Translations, Translations…How can The All be Accurate?

In yesterday’s post we used the King James Version as an example of how Bible translation got standardized.

In fact, King James was so serious about producing a standardized Bible that he did indeed “set the standard” for Bible translation.

Why is this so much a concern?

Well Paul Little just comes out and says it: “How do we know that the text of the Bible as we have it today, having come to us through so many translations and versions over the centuries, is not just a pale reflection of the original?”

Can you imagine a person who doubts the Bible asking this question?

I can.

If anyone asks you this question, the short answer is “we know it is accurate due to careful comparison.”

The first copies of the Bible were of course written on perishable materials, papyrus to be exact. This type of writing material was made from the papyrus plant in Egypt and Syria.  The oldest papyrus fragment known dates back to 2400 BC.  It was difficult for papyrus documents to survive except in dry areas.

The Bible had to be copied and recopied for hundreds of years before the invention of the printing press.   That is the only way they could preserve the text.

The person who doubts the Bible may be imagining at this point some scribes trying to copy Bibles by hand in poorly lit buildings with poor eyesight but let’s stop the imaginings.

That was not the way the copying was done.

As I wrote about the King James Bible as a standardized effort in the time of the printing press, the Jewish people long before the time of King James and the printing press also worked hard to eliminate errors in the time of hand copying. Jewish scribes were called Masoretes, special classes of men with the Jewish culture who had one duty in life; to preserve and transmit Biblical documents with what Josh McDowell calls “practically perfect fidelity.”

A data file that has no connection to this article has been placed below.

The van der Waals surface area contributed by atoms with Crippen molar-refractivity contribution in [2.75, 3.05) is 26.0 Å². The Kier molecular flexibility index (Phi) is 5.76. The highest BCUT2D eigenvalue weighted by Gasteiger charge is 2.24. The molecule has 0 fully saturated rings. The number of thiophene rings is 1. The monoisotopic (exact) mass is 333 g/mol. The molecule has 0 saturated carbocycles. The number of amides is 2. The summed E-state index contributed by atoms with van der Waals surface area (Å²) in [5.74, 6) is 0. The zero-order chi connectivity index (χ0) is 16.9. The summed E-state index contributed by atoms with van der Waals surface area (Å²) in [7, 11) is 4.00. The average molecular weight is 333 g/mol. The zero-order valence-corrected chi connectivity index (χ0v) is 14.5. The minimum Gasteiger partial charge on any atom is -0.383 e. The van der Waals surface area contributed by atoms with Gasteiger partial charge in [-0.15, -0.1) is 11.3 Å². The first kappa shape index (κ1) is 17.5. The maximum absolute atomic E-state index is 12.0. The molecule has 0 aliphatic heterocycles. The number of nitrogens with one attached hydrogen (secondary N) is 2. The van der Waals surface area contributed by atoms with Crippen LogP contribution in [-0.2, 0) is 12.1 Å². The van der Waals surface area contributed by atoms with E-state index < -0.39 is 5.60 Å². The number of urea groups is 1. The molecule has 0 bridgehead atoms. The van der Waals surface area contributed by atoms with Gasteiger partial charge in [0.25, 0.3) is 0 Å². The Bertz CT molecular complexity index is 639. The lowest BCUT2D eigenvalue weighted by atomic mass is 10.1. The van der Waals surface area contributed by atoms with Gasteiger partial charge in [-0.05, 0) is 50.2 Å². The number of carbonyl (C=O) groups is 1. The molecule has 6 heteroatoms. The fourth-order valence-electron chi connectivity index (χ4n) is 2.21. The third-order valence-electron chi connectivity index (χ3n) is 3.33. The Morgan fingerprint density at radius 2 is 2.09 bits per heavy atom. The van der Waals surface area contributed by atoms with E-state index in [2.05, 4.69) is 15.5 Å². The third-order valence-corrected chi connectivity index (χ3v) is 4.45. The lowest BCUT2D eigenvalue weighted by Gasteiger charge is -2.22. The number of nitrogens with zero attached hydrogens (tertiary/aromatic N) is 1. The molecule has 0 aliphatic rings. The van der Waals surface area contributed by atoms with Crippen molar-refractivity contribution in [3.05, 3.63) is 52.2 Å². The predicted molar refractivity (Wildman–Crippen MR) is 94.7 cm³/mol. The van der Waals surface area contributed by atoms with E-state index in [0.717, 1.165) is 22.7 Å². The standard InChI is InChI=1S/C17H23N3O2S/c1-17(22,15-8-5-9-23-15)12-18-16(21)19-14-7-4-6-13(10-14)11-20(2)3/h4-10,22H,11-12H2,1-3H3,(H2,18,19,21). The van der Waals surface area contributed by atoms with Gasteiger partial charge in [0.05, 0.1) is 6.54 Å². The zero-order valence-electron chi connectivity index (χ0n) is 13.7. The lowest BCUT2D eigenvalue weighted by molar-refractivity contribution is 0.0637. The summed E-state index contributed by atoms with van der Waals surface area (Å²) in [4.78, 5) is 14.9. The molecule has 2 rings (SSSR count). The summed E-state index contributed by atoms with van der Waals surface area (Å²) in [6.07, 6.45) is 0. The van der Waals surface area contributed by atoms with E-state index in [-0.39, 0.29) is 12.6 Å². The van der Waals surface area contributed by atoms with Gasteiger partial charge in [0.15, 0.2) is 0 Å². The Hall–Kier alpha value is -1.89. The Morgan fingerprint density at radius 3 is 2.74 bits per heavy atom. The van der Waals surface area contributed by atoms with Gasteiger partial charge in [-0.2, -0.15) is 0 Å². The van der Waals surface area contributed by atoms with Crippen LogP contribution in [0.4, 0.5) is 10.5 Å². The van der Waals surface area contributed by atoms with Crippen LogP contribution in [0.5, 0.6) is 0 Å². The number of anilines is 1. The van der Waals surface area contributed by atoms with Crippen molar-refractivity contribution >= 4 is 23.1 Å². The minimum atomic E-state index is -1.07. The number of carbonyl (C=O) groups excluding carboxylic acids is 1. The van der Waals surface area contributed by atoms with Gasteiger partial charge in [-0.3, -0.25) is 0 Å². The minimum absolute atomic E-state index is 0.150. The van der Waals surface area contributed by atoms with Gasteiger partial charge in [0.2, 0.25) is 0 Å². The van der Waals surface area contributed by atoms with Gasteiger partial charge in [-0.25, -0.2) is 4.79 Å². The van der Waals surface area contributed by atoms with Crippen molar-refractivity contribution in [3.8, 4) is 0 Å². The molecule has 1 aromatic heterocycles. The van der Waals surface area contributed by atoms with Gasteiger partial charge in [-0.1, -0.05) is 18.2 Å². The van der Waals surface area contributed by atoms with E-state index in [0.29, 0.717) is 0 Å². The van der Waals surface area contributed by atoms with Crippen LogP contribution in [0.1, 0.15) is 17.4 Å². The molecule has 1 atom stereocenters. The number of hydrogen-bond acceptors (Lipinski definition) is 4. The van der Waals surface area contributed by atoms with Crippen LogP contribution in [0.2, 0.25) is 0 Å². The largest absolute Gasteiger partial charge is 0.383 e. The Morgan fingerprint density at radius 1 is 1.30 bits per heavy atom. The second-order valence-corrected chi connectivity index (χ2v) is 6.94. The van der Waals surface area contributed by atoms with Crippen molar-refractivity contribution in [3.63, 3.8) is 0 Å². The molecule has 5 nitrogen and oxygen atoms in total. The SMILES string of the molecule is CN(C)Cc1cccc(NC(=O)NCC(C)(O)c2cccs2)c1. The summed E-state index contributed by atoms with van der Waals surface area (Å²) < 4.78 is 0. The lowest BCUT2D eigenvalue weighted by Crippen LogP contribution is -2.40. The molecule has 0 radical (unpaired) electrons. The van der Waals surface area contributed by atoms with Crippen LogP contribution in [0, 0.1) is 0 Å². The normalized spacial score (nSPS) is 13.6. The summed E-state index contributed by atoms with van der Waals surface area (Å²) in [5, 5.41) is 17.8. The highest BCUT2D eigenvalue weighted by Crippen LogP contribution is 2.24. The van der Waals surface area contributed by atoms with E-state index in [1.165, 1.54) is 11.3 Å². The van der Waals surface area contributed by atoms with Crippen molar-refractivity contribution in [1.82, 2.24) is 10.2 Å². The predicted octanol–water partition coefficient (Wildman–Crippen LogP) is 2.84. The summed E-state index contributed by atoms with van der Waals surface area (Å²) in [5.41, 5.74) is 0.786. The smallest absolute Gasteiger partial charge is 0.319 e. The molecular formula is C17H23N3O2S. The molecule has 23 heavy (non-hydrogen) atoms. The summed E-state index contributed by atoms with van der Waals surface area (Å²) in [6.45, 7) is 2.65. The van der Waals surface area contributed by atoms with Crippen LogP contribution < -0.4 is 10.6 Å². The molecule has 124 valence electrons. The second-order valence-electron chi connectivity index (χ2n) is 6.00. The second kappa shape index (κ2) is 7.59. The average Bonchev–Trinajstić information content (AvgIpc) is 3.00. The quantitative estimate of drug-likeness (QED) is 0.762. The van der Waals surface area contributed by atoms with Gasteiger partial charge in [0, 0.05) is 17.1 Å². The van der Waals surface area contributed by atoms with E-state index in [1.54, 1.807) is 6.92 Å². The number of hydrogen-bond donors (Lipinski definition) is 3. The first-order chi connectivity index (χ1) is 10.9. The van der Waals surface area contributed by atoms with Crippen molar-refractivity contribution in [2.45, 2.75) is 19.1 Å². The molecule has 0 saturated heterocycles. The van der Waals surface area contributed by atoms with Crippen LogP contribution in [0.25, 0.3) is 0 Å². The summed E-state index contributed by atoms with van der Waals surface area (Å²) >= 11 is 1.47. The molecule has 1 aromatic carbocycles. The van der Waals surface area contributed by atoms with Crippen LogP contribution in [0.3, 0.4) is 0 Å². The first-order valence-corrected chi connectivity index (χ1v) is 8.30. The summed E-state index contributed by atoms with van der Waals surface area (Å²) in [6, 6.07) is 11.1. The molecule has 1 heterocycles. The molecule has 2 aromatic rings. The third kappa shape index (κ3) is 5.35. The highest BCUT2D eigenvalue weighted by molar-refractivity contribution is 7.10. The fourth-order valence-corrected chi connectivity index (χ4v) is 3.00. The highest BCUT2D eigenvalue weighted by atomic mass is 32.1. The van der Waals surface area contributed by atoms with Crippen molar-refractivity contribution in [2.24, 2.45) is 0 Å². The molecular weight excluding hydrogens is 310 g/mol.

This is not an exaggeration: “they kept tabs on every letter, syllable, word and paragraph.”

Over the years, pieces of the Bible have been discovered and when they have become available, Biblical scholars set about determining the accuracy by comparison.

The best translations of today’s Bibles don’t happen in a slipshod manner. The same care that the Masoretes put into their work goes into the scholarship that results in reputable modern Bibles.

Let’s look at an example.

My favorite Bible is a translation called the New International Version. It has a very good reputation among Bible students and pastors today.  The NIV began in 1956 with the formation of a small committee to study the value of producing a translation in the common language of the American people.  The work began in 1965 with the core translation group of scholars using Hebrew, Aramaic, and Greek texts.  They wanted to produce an easier reading Bible than the King James version but they went about their work in a serious way just like the King James Biblical scholars.  They took ancient Biblical fragments, comparing them to other Biblical fragments and then translating the extant documents into modern English.  It took 100 scholars over ten years to do this work.

Recent archaeological and linguistic discoveries helped in understanding passages that have traditionally been difficult to translate. Paul Little writes of the famous Dead Sea Scrolls that were discovered in 1947.  He states that these scrolls were the “greatest archeological discovery of the century.”  The scrolls went back in time to 150 BC.

What did the Biblical scholars do with the scrolls after they were available for examination?   They checked their content against other Biblical fragments; they wanted to make a judgement about the Bible through careful comparison of texts.

Little writes of the findings [using the Book of Isaiah as an example]: “A comparison of Isaiah 53 shows that only 17 letters differ from the Masoretic text.  Ten of those are mere differences of spelling, like our ‘honor’ or ‘honour’ and produce no change in the meaning at all.  Four more are minor differences, such as the presence of the conjunction, which is often a matter of style….Out of 166 words in this chapter, only one word was really in question and it does not at all change the sense of the passage.”

Little says “This is typical of the whole manuscript.”

Certainly we can get “deep in the weeds” of the process of Biblical translation but I don’t imagine most readers of this blog want that.

If you ever have someone say today’s Bibles have been translated, retranslated and paraphrased so much. How could the documents the Bible rests upon be reliable?  Without going too far into detail, you can share the serious nature of Biblical textual study.

Why is the study done?

Well, the Bible is special. Josh McDowell in his book The New Evidence that Demands a Verdict says it best.  The careful handling of the Bible through the ages sets it apart.  It cannot be compared to other books.  Doubters may list their favorite books and say things like “it is just a book; you ought to read it like any other book.”

Now you know. It is not just a book.

McDowell says “The Bible should be on the top shelf all by itself. The Bible is unique.”


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